I'll be in Auckland playing on a big music tour for the first time a few days in June. What must I not miss there? I'm particularly fond of seafood but I enjoy everything...I'm searching for local things that I can't get in NYC where I live... Thanks in advance!
Havent been there myself but just keep hearing raves about Swashbucklers
http://www.swashbucklers.co.nz/ for seafood
also go to the fishmarkets at the bottom of town http://www.aucklandfishmarket.co.nz/ and pick up some stuff to try. local essentials if you are a seafood fan are: kina (sea urchin), oysters (Bluff are particularly good and you will be here about the right time:
green lipped mussels (the best seafood bargain buy - very cheap and great! - a good place to have a feed of these is a pub called the Occidental:
the mussel pots are great value and really show off this great NZ (I would say King of NZ!) seafood - plus you can get great belgian beer to go with (NZ beer - apart from a few notable exceptions- is not that great so believe me you wouldnt be missing out to stick with Belgian!)
there is also great fish - snapper is probably my fave
i would imagine it will be hard to find things you cant get in NYC here - you guys pretty much have it all! but again local wise if you have access to cooking facilities then would suggest the following:
- go to local supermarket and buy: silverbeet (swiss chard to you i imagine), kumara (a type of sweet potato grown here traditionally by the Maori - go for the purple one its the best, some kiwi lamb, agria potatoes, pumpkin (the silver skinned one is best). roast the lamb with the root veges and then steam or lightly boil the silverbeet - voila! this is a real kiwi meal. finish with some hokey pokey icecream (about as kiwi as it gets - you can get i at local supermarket) and wash it down with some L&P (a soft drink) or a feijoa frenzy (feijoas and tamarillos are in season - two very typically nz fruits which you may not get in NYC.
if you want to eat well and forget about the whole "kiwi" thing then the following are great places (of course you could get these cuisines in NYC but in case you are desperate for some good food.....
- Tom Yum Eden - a really really great and cheap Thai place - very authentic food, down to earth "mammas" thai home cooking:
- Tanpopo - great ramen: http://japaneserestaurants.co.nz/tanpopo.html
(basically auckland has great south east asian food - we have many immigrants from that part of the world so you wont struggle to find good thai, korean, chinese, malaysian etc food - what we sorely lack is good italian, french, spanish, latin american, african, middle eastern places - there are a couple but not much of note - so save that until you get home!!)
a few random final things:
- have a good burger while you are here - Murder Burgers rocks!!
by far the best (and coolest) burger place in town - go for beetroot and pineapple on your burger for real kiwi twist
- pavlova is a classic kiwi dessert - you can buy ok ones at the supermarket - top them with cream and fruit
- finally if you drink then dont go past some nz wines while you are here - esp central otago pinor noir, marlborough sauvignon blancs or hawkes bay chardonnay -for a splash out meal which wont disappoint and a great wine list to boot try getting a booking at the French cafe - its bascially tops the best of lists most years - great food, atmos and would showcase great ingredients too:
hope you get some good bites out of all that and enjoy your trip!!!
doesnt feature highly (unfortunately) in restaurant dishes here - personally I LOVE the stuff - a recommendation would be to go to the Fish Market (mentioned in my previous reply above) and buy a tub of the stuff (usually around $20 for a small pot of kina meat - its very rich), buy some great bread and butter, find a seat overlooking the sea and just dig in "as is".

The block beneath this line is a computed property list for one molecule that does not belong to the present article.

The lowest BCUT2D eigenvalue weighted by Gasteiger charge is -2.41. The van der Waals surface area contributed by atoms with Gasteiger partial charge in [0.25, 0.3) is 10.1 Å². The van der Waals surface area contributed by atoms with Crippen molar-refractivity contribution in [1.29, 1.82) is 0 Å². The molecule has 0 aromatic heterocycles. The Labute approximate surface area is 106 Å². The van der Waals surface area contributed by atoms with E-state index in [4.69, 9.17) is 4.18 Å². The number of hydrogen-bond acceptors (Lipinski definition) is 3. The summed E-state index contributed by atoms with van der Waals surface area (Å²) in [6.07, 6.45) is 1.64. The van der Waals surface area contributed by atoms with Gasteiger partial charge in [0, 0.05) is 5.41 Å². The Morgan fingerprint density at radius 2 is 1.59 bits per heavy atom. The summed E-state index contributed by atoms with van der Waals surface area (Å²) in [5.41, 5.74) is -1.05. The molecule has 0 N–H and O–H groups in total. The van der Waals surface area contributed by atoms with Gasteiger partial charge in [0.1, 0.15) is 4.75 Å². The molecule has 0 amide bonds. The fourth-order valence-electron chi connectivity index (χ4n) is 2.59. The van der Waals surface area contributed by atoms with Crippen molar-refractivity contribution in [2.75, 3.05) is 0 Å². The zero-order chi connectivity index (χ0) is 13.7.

The other option is to search a few menus of restaurants (e.g french cafe, kermadec etc) and see if they happen to have it on the menu - but if you do it this way you are likely to have it presented as part of a dish and if I was you I would treat yourself to trying this delicacy on its own
Beautifully situated in Auckland's Viaduct Harbour, Kermadec specialises in premium fresh seafood, selected daily from the local fresh fish market. This restaurant came highly recommended to me by a local chef , who had just retuned home after working at the River Cafe in London for 3 years. It was a very good experience on all levels
Beautifully situated in Auckland's Viaduct Harbour, Kermadec specialises in premium fresh seafood, selected daily from the local fresh fish market. This restaurant was recommended to me by a local chef who had just returned home after working at the River Cafe in London for 3 years. Needless to say I was not disappointed. A very good experience on all levels!
I will also add a strong recommendation for Kermadec. I ate this past January and had a very fine meal on all levels. I've been there about 5 times over the past 8 years and I've always been very pleased. I also second the recommendation by food fascist for green lipped mussels and the Occidental. They are ridiculously cheap in the grocery store (~1 USD/pound) if you have kitched facilities. I have never been to Murder Burger and I'll have to try it next January when I'm in Auckland. I've always enjoyed Burger Fuel (there's one on mid Queen Street next to Borders). Order any of the burgers or a chicken burger. Be sure to get the kumara (similar to a sweet potato) fries with aioli sauce. A good place to sample a variety of southeast asian cuisines and reasonable prices is the Food Alley on Albert St. You should also note that many NZ restaurants have very reasonable corkage fees--often a few dollars per glass. Most of the higher end restaurants will have higher fees, but I almost never go to a mid-range restaurant without bringing a bottle of wine. Most will post BYOB. The Marlborough region is my go-to region for Sauvignon Blanc.
Thanks for all the tips. I'll be in Auckland in a couple weeks and I had a lot of trouble finding a good dining guide online (dineout was ok, but the search capabilities were very limited, and most restaurants had fewer than 15 reviews).
So far we're planning on hitting the Fridge for meat pies, the fish market (kina spread on frresh bread sounds like a winner), and Otara Market for lunches. Is there a good deli near the city center?
For dinner we're planning on going to Occidental for mussels, Burger Fuel for burgers, and Kermadec for a beautiful view of the viaduct basin. We have one more dinner in town and I was thinking about a gastropub though we'd be up for suggestions in the 20-30NZD main plate range. One that I read about is Galbraith's Ale House. Any suggestions?
I appreciate any feed back.